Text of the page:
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Medical Ethics

Live Like Nobody Is Watching

Relational Autonomy in the Age of Artificial Intelligence Health Monitoring

by (author) Anita Ho

Oxford University Press
Initial publish date
Apr 2023
  • Hardback

    Publish Date
    Apr 2023
    List Price

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Respect for patient autonomy and data privacy are generally accepted as foundational western bioethical values. Nonetheless, as our society embraces expanding forms of personal and health monitoring, particularly in the context of an aging population and the increasing prevalence of chronic diseases, questions abound about how artificial intelligence (AI) may change the way we define or understand what it means to live a free and healthy life. Who should have access to our health and recreational data and for what purpose? How can we find a balance between users' physical safety and their autonomy? Should we allow individuals to forgo continuous health monitoring, even if such monitoring may minimize injury risks and confer health and societal benefits? Would being continuously watched by connected devices ironically render patients more isolated and their data more exposed than ever?

Drawing on different use cases of AI health monitoring, this book explores the socio-relational contexts that frame the promotion of AI health monitoring, as well as the potential consequences of such monitoring for people's autonomy. It argues that the evaluation, design, and implementation of AI health monitoring should be guided by a relational conception of autonomy, which addresses both people's capacity to exercise their agency and broader issues of power asymmetry and social justice. It explores how interpersonal and socio-systemic conditions shape the cultural meanings of personal responsibility, healthy living and aging, trust, and caregiving. These norms in turn structure the ethical space within which expectations regarding predictive analytics, risk tolerance, privacy, self-care, and trust relationships are expressed. Through an analysis of home health monitoring for older and disabled adults, direct-to-consumer health monitoring devices, and medication adherence monitoring, this book proposes ethical strategies at both the professional and systemic levels that can help preserve and promote people's relational autonomy in the digital era.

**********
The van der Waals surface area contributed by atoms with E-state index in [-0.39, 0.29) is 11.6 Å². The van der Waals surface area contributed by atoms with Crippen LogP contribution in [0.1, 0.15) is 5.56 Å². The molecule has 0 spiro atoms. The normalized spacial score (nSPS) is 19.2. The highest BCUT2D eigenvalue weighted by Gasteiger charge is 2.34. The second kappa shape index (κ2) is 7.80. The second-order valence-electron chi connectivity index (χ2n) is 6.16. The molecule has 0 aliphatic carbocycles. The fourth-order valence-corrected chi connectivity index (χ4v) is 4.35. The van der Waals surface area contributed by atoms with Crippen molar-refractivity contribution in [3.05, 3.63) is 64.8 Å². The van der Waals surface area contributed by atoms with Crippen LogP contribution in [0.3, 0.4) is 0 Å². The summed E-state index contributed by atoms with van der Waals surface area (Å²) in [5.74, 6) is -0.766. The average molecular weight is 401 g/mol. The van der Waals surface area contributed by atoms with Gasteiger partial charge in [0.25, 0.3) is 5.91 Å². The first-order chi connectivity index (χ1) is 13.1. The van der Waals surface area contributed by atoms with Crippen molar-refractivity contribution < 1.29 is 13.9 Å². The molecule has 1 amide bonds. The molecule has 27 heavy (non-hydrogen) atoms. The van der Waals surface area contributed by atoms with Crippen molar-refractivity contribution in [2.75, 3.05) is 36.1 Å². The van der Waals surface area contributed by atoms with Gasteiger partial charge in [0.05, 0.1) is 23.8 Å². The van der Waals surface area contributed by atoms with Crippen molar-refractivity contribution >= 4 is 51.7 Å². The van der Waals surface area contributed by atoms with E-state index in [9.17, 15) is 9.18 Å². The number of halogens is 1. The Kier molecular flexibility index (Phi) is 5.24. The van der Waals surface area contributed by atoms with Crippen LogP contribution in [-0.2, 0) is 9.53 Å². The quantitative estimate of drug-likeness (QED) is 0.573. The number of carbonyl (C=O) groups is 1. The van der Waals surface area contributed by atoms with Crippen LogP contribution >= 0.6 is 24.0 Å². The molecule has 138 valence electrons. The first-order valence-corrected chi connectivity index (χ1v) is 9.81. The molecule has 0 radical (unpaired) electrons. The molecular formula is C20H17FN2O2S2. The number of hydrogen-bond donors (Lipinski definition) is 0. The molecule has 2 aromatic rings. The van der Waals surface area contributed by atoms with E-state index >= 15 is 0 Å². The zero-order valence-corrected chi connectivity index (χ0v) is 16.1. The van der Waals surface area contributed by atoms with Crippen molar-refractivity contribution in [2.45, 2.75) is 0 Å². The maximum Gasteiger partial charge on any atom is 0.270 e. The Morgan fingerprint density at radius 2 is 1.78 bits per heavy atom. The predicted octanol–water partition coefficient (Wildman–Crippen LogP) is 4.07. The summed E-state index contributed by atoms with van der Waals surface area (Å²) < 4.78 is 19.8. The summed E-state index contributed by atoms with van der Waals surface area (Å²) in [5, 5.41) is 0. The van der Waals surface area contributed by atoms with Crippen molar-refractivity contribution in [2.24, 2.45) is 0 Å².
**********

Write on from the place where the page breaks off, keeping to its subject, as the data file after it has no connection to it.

About the author

Contributor Notes

Anita Ho is Associate Professor at the UCSF Bioethics Program, Clinical Associate Professor at the Centre for Applied Ethics at the University of British Columbia, and Scientist at the Centre for Health Evaluation and Outcomes Sciences. She is also a Senior Director of Ethics at Providence.

Editorial Reviews

"Anita Ho parts the fog of technological determinism with moral clarity. Her deeply informed analysis explains the structuring power of AI health monitoring, leading to new understanding of what's at stake for all of us. Live Like Nobody Is Watching is essential reading in graduate programs -- including all health sciences." --Clara Berridge, School of Social Work, University of Washington

"AI-enabled home health monitoring, care delivery and health apps are transforming healthcare. Using the lens of relational autonomy theory, Anita Ho carefully assesses both the potential benefits of these technologies and the ethical challenges they raise for users' autonomy. She demonstrates the importance of situating AI health technologies in a wider socio-relational context, and argues that to truly enhance users' autonomy, these technologies should complement, rather than replace the therapeutic relationship. Timely, informative and thoroughly researched, Ho's book makes an important contribution to contemporary debates about AI and healthcare." --Catriona Mackenzie, Philosophy